Actually, please don't!
Emy, Ilona and I saw the documentary Super Size Me this evening -- definitely worth seeing (especially after reading Fast Food Nation - which Carrie had recommend as a must-read) and definitely disturbing. Filmmaker Morgan Spurlock spends 30 days eating nothing but McDonalds for three meals a day, tracking his progress, visiting doctors who are increasingly alarmed by what's happening to his liver and heart, talking to nutritionists and others. And if watching what he goes through isn't enough to put you off fast food forever, there's also some all-too-up-close-and-personal gastric bypass surgery. The stats are extremely depressing...
My friend Jean talked me into running for webmaster of our school's student chapter of the ALA (SJSU ALASC) -- mostly because I kept comng to her with a million ideas of things I wanted to do, like have more of an online community where you could see profiles of your fellow-students, a blog with an rss feed where we could share LIS-related information, profiles of alumni (like a 5-question-Fridays format), etc. But it turned out that everyone wanted to be webmaster, so the current chair asked some of us to run for other things.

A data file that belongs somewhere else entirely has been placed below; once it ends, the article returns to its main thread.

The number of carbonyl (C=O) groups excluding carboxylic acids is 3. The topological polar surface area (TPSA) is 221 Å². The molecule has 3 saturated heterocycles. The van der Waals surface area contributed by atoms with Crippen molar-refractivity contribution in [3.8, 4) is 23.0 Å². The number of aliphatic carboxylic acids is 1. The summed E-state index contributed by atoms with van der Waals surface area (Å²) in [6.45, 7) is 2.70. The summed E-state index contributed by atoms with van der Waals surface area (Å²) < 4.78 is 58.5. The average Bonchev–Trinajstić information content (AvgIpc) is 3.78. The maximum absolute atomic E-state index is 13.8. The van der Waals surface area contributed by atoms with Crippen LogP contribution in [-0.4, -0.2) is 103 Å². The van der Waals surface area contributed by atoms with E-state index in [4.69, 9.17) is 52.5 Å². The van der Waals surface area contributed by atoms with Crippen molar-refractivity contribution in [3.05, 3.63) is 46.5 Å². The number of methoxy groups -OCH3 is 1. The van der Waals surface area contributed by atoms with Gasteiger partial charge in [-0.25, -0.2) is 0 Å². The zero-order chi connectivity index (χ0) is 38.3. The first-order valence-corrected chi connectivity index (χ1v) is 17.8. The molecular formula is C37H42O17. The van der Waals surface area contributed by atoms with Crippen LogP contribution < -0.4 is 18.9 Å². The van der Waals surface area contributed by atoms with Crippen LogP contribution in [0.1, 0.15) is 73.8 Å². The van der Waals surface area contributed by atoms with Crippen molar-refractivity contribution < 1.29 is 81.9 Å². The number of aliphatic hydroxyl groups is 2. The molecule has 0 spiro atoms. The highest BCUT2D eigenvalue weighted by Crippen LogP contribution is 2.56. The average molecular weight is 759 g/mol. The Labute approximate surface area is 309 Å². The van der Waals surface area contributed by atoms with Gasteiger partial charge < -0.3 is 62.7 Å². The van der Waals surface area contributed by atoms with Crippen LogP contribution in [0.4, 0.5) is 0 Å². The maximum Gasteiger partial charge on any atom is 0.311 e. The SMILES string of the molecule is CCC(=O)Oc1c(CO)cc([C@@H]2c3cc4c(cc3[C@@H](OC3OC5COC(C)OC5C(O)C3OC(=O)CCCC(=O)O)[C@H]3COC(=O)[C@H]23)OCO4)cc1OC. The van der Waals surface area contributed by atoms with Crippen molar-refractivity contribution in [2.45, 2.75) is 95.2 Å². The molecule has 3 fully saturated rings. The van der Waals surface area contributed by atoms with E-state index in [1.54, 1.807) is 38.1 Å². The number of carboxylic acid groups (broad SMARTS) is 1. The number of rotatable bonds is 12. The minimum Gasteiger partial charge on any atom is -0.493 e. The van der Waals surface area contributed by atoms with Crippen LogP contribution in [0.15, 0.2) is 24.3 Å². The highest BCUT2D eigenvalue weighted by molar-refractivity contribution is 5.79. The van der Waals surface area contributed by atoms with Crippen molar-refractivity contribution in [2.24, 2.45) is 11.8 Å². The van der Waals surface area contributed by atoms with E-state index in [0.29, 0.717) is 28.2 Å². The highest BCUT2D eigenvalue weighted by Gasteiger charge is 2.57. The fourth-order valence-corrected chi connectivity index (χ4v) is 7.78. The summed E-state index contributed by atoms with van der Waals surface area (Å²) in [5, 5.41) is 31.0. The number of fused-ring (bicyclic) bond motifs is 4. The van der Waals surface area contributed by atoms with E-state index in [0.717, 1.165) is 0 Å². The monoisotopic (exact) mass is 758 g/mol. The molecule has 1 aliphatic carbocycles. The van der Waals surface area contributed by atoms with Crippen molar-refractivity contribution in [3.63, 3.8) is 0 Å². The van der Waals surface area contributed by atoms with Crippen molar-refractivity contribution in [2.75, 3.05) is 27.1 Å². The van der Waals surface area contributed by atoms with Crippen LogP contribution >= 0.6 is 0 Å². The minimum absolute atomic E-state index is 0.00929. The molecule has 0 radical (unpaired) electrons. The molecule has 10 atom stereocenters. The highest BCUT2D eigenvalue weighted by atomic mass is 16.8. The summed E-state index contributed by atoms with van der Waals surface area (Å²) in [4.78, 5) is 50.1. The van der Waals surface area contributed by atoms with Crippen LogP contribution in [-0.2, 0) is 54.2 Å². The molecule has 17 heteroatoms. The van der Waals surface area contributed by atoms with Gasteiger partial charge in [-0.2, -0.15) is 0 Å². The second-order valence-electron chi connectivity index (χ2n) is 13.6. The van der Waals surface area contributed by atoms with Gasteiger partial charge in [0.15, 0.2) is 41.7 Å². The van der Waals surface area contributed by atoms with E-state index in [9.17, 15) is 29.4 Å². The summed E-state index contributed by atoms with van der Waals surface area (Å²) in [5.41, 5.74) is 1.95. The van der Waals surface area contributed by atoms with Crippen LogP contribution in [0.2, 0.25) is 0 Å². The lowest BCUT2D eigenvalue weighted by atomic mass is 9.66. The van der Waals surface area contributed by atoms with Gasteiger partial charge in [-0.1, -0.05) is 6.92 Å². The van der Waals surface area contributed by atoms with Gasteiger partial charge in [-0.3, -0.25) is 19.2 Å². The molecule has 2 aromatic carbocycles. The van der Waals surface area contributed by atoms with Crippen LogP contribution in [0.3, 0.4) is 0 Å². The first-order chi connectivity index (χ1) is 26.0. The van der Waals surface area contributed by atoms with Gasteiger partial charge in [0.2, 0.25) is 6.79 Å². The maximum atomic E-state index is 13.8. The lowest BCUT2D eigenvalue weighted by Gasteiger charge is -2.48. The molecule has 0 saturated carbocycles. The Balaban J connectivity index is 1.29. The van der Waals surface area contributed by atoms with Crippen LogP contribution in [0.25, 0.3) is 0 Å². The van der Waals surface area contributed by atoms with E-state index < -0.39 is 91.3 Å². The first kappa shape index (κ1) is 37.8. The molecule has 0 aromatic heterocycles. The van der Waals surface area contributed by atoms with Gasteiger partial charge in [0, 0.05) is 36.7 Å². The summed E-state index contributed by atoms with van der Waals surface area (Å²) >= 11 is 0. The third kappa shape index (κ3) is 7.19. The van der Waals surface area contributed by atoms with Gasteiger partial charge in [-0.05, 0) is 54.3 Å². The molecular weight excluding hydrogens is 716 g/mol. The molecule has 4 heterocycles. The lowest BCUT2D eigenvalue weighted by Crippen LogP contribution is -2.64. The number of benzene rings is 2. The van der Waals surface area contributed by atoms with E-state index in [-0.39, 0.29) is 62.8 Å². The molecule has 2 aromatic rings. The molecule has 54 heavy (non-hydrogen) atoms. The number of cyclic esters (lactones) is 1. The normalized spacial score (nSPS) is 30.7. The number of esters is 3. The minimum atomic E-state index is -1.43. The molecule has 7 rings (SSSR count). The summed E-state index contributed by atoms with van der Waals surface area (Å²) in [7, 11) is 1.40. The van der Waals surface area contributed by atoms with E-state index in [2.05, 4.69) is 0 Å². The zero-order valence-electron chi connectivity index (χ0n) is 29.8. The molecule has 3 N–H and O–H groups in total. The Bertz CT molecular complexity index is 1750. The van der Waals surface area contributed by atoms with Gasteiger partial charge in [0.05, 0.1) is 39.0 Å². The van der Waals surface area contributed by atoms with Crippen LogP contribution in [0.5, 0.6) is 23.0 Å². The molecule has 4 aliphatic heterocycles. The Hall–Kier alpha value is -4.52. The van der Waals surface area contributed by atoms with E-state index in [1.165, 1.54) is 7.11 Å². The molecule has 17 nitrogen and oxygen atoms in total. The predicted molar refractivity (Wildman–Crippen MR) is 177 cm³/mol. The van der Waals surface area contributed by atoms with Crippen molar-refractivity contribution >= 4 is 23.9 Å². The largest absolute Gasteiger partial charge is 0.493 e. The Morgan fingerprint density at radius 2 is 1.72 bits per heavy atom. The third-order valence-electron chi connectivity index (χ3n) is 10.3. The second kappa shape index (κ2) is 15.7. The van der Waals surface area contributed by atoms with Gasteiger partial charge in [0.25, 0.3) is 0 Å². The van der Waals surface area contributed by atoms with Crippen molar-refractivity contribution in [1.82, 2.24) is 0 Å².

You can read everyone's statements -- it does sound like it'll be a fun group to be part of! I'm hoping that Jean will stay on as the Treasurer or something (since most of us seem to have agreed to get involved to be able to work with her...)
Chair: Catherine Cormier
My name is Catherine Cormier. Like many in the
program, I am a part-time student, and began SJSU SLIS
in Fall 2002. After graduation, I hope to be a youth
services librarian in a public library. As a future
public librarian, I am particularly concerned with